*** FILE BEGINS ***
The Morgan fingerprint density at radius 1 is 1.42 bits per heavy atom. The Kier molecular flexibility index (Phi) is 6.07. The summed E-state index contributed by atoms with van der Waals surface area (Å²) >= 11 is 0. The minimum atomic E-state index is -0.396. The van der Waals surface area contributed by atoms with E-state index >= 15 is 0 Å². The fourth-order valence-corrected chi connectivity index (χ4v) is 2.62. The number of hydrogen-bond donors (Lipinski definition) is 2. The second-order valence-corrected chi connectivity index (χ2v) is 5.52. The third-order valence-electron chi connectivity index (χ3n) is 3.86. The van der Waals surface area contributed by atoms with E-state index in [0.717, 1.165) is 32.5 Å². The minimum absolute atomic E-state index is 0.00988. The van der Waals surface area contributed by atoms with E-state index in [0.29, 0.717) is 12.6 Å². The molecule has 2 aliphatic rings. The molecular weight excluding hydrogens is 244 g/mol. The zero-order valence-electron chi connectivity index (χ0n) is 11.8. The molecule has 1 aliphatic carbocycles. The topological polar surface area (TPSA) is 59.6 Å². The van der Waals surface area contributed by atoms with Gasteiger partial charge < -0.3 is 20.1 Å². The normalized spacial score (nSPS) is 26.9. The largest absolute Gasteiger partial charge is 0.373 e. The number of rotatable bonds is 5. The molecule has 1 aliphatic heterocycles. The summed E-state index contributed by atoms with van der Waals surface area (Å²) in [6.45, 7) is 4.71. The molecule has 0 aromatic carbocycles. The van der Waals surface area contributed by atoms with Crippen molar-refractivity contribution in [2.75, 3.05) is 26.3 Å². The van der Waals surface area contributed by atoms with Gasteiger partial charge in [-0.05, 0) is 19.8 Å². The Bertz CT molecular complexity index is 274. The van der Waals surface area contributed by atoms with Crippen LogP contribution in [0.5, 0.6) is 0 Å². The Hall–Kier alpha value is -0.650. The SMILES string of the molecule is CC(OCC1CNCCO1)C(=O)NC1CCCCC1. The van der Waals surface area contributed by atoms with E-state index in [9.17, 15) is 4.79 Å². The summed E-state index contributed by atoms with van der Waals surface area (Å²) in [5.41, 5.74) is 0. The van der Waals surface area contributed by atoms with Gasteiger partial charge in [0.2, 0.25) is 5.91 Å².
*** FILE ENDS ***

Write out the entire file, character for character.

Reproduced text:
The Morgan fingerprint density at radius 1 is 1.42 bits per heavy atom. The Kier molecular flexibility index (Phi) is 6.07. The summed E-state index contributed by atoms with van der Waals surface area (Å²) >= 11 is 0. The minimum atomic E-state index is -0.396. The van der Waals surface area contributed by atoms with E-state index >= 15 is 0 Å². The fourth-order valence-corrected chi connectivity index (χ4v) is 2.62. The number of hydrogen-bond donors (Lipinski definition) is 2. The second-order valence-corrected chi connectivity index (χ2v) is 5.52. The third-order valence-electron chi connectivity index (χ3n) is 3.86. The van der Waals surface area contributed by atoms with E-state index in [0.717, 1.165) is 32.5 Å². The minimum absolute atomic E-state index is 0.00988. The van der Waals surface area contributed by atoms with E-state index in [0.29, 0.717) is 12.6 Å². The molecule has 2 aliphatic rings. The molecular weight excluding hydrogens is 244 g/mol. The zero-order valence-electron chi connectivity index (χ0n) is 11.8. The molecule has 1 aliphatic carbocycles. The topological polar surface area (TPSA) is 59.6 Å². The van der Waals surface area contributed by atoms with Gasteiger partial charge < -0.3 is 20.1 Å². The normalized spacial score (nSPS) is 26.9. The largest absolute Gasteiger partial charge is 0.373 e. The number of rotatable bonds is 5. The molecule has 1 aliphatic heterocycles. The summed E-state index contributed by atoms with van der Waals surface area (Å²) in [6.45, 7) is 4.71. The molecule has 0 aromatic carbocycles. The van der Waals surface area contributed by atoms with Crippen molar-refractivity contribution in [2.75, 3.05) is 26.3 Å². The van der Waals surface area contributed by atoms with Gasteiger partial charge in [-0.05, 0) is 19.8 Å². The Bertz CT molecular complexity index is 274. The van der Waals surface area contributed by atoms with Crippen LogP contribution in [0.5, 0.6) is 0 Å². The Hall–Kier alpha value is -0.650. The SMILES string of the molecule is CC(OCC1CNCCO1)C(=O)NC1CCCCC1. The van der Waals surface area contributed by atoms with E-state index in [9.17, 15) is 4.79 Å². The summed E-state index contributed by atoms with van der Waals surface area (Å²) in [5.41, 5.74) is 0. The van der Waals surface area contributed by atoms with Gasteiger partial charge in [0.2, 0.25) is 5.91 Å².